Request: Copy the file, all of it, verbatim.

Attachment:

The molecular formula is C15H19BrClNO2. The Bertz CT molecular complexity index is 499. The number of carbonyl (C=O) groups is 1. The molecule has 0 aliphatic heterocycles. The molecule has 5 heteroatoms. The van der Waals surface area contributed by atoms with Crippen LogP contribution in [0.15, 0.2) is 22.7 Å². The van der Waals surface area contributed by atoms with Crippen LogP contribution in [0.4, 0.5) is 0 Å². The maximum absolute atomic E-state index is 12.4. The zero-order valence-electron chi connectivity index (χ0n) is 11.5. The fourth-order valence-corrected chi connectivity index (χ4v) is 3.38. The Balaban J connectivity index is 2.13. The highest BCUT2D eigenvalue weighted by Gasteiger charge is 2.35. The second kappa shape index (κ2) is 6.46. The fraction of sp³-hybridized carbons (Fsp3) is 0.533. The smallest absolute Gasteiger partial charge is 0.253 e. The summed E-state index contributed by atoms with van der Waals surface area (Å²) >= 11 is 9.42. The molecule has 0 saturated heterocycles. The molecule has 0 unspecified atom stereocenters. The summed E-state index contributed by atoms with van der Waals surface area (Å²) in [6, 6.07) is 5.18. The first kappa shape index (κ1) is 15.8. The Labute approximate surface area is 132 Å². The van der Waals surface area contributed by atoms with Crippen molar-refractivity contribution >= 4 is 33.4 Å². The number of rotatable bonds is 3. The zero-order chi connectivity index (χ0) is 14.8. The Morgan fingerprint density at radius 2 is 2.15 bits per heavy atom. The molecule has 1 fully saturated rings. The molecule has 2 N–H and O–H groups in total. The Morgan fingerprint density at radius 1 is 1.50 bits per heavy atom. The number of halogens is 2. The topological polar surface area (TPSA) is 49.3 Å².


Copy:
The molecular formula is C15H19BrClNO2. The Bertz CT molecular complexity index is 499. The number of carbonyl (C=O) groups is 1. The molecule has 0 aliphatic heterocycles. The molecule has 5 heteroatoms. The van der Waals surface area contributed by atoms with Crippen LogP contribution in [0.15, 0.2) is 22.7 Å². The van der Waals surface area contributed by atoms with Crippen LogP contribution in [0.4, 0.5) is 0 Å². The maximum absolute atomic E-state index is 12.4. The zero-order valence-electron chi connectivity index (χ0n) is 11.5. The fourth-order valence-corrected chi connectivity index (χ4v) is 3.38. The Balaban J connectivity index is 2.13. The highest BCUT2D eigenvalue weighted by Gasteiger charge is 2.35. The second kappa shape index (κ2) is 6.46. The fraction of sp³-hybridized carbons (Fsp3) is 0.533. The smallest absolute Gasteiger partial charge is 0.253 e. The summed E-state index contributed by atoms with van der Waals surface area (Å²) >= 11 is 9.42. The molecule has 0 saturated heterocycles. The molecule has 0 unspecified atom stereocenters. The summed E-state index contributed by atoms with van der Waals surface area (Å²) in [6, 6.07) is 5.18. The first kappa shape index (κ1) is 15.8. The Labute approximate surface area is 132 Å². The van der Waals surface area contributed by atoms with Crippen molar-refractivity contribution >= 4 is 33.4 Å². The number of rotatable bonds is 3. The zero-order chi connectivity index (χ0) is 14.8. The Morgan fingerprint density at radius 2 is 2.15 bits per heavy atom. The molecule has 1 fully saturated rings. The molecule has 2 N–H and O–H groups in total. The Morgan fingerprint density at radius 1 is 1.50 bits per heavy atom. The number of halogens is 2. The topological polar surface area (TPSA) is 49.3 Å².